Areas of Interest
Department of Labor Employee Benefits Security Administration
has provided a publication to better understand retirement
planning. The link above takes you directly to an online
version, including interactive worksheets that you complete as
you read each chapter. You can also download the fully
illustrated 62 page Adobe PDF narrative.
You can contact Social
Security online regarding your Social Security Statement (or
Personal Earnings and Benefit Estimate Statement). ◊
NOTICE TO INTERESTED PARTIES...
On January, 16, 2015, all participants were mailed a Notice to Interested Parties, which advises that the Board of Trustees will be filing an application for determination with the Internal Revenue Service on behalf of the Annuity & Savings Fund on January 29, 2015. You can also download a copy of this notice here.
If your employer is reporting pension contributions on your behalf, you can start planning towards that day when you can retire. You'll want to review your quarterly statements from the Trust Office to verify your employer is reporting the correct hours. You should also keep your quarterly statements as they can serve as a record of your work history. Each statement prepared shows your total hours and total contributions since participation. When the time comes that you are no longer working, if you have not yet retired, you will continue to receive a quarterly statement every three months, up to two years. If you still have not retired from the Fund, you will be written and advised whether or not you are vested in the Fund. If you are vested for a future benefit, you will be provided a deferred vested letter showing the amount of your normal retirement benefit.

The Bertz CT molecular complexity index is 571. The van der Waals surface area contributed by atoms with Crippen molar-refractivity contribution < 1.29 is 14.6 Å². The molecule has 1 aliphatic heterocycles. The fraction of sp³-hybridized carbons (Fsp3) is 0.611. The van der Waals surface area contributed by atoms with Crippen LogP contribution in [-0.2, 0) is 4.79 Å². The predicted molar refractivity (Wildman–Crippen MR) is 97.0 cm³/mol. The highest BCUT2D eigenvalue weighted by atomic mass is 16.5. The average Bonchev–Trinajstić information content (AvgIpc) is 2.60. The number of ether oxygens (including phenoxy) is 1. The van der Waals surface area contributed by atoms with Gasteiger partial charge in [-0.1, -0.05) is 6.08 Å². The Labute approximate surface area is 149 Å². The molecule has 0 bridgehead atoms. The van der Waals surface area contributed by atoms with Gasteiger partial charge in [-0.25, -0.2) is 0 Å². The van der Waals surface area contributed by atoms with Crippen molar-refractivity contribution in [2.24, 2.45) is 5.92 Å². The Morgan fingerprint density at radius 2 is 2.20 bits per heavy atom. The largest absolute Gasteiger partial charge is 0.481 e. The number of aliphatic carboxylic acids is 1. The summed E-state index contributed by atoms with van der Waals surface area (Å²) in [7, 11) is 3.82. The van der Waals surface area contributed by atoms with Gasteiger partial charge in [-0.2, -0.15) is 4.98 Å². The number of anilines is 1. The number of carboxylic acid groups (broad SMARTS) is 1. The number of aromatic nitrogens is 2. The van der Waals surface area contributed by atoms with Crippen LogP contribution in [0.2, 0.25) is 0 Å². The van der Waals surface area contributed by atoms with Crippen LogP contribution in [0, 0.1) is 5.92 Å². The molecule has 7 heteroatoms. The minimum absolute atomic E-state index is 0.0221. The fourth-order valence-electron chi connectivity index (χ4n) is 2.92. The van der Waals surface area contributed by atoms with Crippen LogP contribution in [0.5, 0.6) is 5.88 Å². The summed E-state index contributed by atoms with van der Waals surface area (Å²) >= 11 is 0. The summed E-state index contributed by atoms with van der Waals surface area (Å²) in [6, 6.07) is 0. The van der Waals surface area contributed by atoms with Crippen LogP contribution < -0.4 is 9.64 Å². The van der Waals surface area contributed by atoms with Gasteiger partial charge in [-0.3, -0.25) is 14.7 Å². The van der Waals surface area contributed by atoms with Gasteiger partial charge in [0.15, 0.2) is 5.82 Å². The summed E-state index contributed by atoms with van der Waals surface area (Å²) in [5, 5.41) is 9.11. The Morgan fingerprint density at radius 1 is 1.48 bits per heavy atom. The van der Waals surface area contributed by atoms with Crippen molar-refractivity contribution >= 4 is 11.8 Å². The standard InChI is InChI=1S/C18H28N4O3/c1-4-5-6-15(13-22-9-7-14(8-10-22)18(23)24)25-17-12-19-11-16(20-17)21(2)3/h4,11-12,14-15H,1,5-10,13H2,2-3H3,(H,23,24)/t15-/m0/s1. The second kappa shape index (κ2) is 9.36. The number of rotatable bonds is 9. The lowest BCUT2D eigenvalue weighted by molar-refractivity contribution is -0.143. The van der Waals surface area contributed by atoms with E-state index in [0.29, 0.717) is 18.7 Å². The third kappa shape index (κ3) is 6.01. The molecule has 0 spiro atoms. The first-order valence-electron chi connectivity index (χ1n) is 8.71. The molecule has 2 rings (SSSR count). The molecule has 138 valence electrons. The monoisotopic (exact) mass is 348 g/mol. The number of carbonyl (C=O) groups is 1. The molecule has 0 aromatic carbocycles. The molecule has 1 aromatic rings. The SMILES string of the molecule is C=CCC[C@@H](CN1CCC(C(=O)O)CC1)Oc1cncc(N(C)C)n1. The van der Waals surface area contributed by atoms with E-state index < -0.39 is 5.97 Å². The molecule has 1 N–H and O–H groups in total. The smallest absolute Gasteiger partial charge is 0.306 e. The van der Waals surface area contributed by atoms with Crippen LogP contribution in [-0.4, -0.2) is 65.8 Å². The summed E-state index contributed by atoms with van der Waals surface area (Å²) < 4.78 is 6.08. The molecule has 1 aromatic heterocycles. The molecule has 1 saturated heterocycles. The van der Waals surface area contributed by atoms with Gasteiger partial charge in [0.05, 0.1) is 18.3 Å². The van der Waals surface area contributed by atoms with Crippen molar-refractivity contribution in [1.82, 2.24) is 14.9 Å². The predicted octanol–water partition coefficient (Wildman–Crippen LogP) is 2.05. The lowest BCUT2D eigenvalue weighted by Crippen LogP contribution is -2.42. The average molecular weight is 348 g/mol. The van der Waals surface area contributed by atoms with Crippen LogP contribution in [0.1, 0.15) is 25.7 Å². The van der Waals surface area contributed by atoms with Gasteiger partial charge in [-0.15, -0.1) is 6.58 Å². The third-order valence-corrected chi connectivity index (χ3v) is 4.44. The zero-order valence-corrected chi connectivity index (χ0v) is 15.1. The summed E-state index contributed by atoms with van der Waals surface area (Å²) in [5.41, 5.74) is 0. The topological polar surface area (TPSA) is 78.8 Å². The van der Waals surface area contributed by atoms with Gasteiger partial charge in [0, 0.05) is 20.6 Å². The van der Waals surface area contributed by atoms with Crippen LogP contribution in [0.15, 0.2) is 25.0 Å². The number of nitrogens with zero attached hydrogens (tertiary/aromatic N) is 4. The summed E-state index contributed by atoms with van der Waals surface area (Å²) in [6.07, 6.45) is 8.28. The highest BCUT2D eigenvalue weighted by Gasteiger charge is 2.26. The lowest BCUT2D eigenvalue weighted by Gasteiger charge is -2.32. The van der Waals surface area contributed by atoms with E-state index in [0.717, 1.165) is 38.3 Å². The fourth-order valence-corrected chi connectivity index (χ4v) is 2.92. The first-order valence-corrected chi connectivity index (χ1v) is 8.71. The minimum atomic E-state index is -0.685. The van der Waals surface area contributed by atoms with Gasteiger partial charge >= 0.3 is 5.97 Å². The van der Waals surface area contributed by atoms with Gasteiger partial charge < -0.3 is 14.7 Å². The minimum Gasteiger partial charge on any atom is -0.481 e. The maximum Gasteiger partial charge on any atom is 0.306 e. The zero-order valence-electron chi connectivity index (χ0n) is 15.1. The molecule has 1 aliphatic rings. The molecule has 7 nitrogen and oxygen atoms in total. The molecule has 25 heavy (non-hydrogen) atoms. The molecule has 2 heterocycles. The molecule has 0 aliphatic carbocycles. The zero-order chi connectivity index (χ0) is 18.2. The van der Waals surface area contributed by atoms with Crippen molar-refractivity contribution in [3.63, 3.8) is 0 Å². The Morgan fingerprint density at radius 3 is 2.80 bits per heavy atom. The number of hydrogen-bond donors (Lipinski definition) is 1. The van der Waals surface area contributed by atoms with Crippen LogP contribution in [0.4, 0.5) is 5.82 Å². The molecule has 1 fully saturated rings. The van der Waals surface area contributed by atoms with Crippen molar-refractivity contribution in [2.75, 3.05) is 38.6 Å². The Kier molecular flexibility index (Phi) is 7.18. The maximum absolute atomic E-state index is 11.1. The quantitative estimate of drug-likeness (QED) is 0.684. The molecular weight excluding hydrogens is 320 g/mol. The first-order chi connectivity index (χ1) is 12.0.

Commonly Asked Questions
How do I become vested for a pension benefit? By working at least 1,000 hours for five (5) plan years without a break-in-service, you will be vested for a normal retirement benefit at age sixty-five (65).
How do I qualify for an early retirement pension? By working at least 16,000 hours, you can retire as early as age sixty (60). When you reach 24,000 hours, you can retire as early as age fifty-five (55). Keep in mind, for each year early, a reduction of six percent (6%) applies, for example, five (5) years early, a reduction of thirty percent (30%) applies.
Don't Forget This When Working Out-of-State...
When you are in the jurisdiction of another local, make sure you have your hours and contributions transferred back to Local 132. Waiting until the time of retirement may delay the process and trying to locate hours, years later, may be difficult.
These hours become even more important when you consider the fact that when you accumulate 25,000 hours, your normal retirement age will be lowered by one (1) year. And, for every additional 5,000 hours, your normal retirement age will be lowered another year. So it is possible to retire at age fifty-seven (57) with at least 60,000 hours with no early retirement reduction. An Excellent benefit!